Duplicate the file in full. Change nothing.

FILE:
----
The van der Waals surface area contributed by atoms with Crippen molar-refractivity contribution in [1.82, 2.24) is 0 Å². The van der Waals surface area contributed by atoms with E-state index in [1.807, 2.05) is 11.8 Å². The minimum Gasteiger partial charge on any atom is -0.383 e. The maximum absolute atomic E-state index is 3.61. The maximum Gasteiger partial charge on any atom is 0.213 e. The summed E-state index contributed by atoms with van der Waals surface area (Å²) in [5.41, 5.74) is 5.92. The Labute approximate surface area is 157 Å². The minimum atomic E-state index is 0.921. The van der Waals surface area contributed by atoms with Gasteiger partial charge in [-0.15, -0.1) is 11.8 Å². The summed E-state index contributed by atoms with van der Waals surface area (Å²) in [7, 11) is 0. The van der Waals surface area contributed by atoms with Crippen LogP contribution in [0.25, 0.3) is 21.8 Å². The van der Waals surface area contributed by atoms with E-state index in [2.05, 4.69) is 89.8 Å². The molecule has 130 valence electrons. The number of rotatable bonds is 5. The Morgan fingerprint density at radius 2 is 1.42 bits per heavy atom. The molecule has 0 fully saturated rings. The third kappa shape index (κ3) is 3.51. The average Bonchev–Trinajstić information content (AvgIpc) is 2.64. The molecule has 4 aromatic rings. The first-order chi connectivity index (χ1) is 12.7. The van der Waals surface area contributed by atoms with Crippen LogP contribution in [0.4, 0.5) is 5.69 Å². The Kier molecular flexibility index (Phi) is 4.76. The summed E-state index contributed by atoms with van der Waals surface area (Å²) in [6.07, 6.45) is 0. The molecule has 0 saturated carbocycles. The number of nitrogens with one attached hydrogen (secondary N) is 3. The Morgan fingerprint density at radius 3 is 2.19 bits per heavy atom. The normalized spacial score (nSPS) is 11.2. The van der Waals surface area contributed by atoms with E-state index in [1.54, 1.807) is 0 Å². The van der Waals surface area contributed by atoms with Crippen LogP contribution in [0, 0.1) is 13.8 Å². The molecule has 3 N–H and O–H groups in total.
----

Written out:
The van der Waals surface area contributed by atoms with Crippen molar-refractivity contribution in [1.82, 2.24) is 0 Å². The van der Waals surface area contributed by atoms with E-state index in [1.807, 2.05) is 11.8 Å². The minimum Gasteiger partial charge on any atom is -0.383 e. The maximum absolute atomic E-state index is 3.61. The maximum Gasteiger partial charge on any atom is 0.213 e. The summed E-state index contributed by atoms with van der Waals surface area (Å²) in [5.41, 5.74) is 5.92. The Labute approximate surface area is 157 Å². The minimum atomic E-state index is 0.921. The van der Waals surface area contributed by atoms with Gasteiger partial charge in [-0.15, -0.1) is 11.8 Å². The summed E-state index contributed by atoms with van der Waals surface area (Å²) in [7, 11) is 0. The van der Waals surface area contributed by atoms with Crippen LogP contribution in [0.25, 0.3) is 21.8 Å². The van der Waals surface area contributed by atoms with E-state index in [2.05, 4.69) is 89.8 Å². The molecule has 130 valence electrons. The number of rotatable bonds is 5. The Morgan fingerprint density at radius 2 is 1.42 bits per heavy atom. The molecule has 0 fully saturated rings. The third kappa shape index (κ3) is 3.51. The average Bonchev–Trinajstić information content (AvgIpc) is 2.64. The molecule has 4 aromatic rings. The first-order chi connectivity index (χ1) is 12.7. The van der Waals surface area contributed by atoms with Crippen LogP contribution in [0.4, 0.5) is 5.69 Å². The Kier molecular flexibility index (Phi) is 4.76. The summed E-state index contributed by atoms with van der Waals surface area (Å²) in [6.07, 6.45) is 0. The molecule has 0 saturated carbocycles. The number of nitrogens with one attached hydrogen (secondary N) is 3. The Morgan fingerprint density at radius 3 is 2.19 bits per heavy atom. The normalized spacial score (nSPS) is 11.2. The van der Waals surface area contributed by atoms with E-state index in [1.54, 1.807) is 0 Å². The van der Waals surface area contributed by atoms with Crippen LogP contribution in [0, 0.1) is 13.8 Å². The molecule has 3 N–H and O–H groups in total.